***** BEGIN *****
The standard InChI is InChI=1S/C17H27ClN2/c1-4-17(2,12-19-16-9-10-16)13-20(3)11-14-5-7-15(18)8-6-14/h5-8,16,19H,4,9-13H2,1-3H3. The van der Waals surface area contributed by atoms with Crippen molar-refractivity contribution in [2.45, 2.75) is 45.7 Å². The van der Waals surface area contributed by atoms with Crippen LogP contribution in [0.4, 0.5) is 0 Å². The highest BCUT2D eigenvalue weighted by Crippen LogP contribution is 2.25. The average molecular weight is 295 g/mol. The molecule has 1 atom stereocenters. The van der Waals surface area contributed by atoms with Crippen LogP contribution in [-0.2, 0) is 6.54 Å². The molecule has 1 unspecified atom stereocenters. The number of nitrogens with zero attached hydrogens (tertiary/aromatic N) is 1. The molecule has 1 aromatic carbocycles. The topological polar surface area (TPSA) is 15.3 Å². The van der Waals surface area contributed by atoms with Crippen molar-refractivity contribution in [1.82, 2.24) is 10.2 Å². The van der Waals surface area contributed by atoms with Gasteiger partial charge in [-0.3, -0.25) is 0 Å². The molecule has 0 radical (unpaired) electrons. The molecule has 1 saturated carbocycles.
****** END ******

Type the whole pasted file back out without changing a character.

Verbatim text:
The standard InChI is InChI=1S/C17H27ClN2/c1-4-17(2,12-19-16-9-10-16)13-20(3)11-14-5-7-15(18)8-6-14/h5-8,16,19H,4,9-13H2,1-3H3. The van der Waals surface area contributed by atoms with Crippen molar-refractivity contribution in [2.45, 2.75) is 45.7 Å². The van der Waals surface area contributed by atoms with Crippen LogP contribution in [0.4, 0.5) is 0 Å². The highest BCUT2D eigenvalue weighted by Crippen LogP contribution is 2.25. The average molecular weight is 295 g/mol. The molecule has 1 atom stereocenters. The van der Waals surface area contributed by atoms with Crippen LogP contribution in [-0.2, 0) is 6.54 Å². The molecule has 1 unspecified atom stereocenters. The number of nitrogens with zero attached hydrogens (tertiary/aromatic N) is 1. The molecule has 1 aromatic carbocycles. The topological polar surface area (TPSA) is 15.3 Å². The van der Waals surface area contributed by atoms with Crippen molar-refractivity contribution in [1.82, 2.24) is 10.2 Å². The van der Waals surface area contributed by atoms with Gasteiger partial charge in [-0.3, -0.25) is 0 Å². The molecule has 0 radical (unpaired) electrons. The molecule has 1 saturated carbocycles.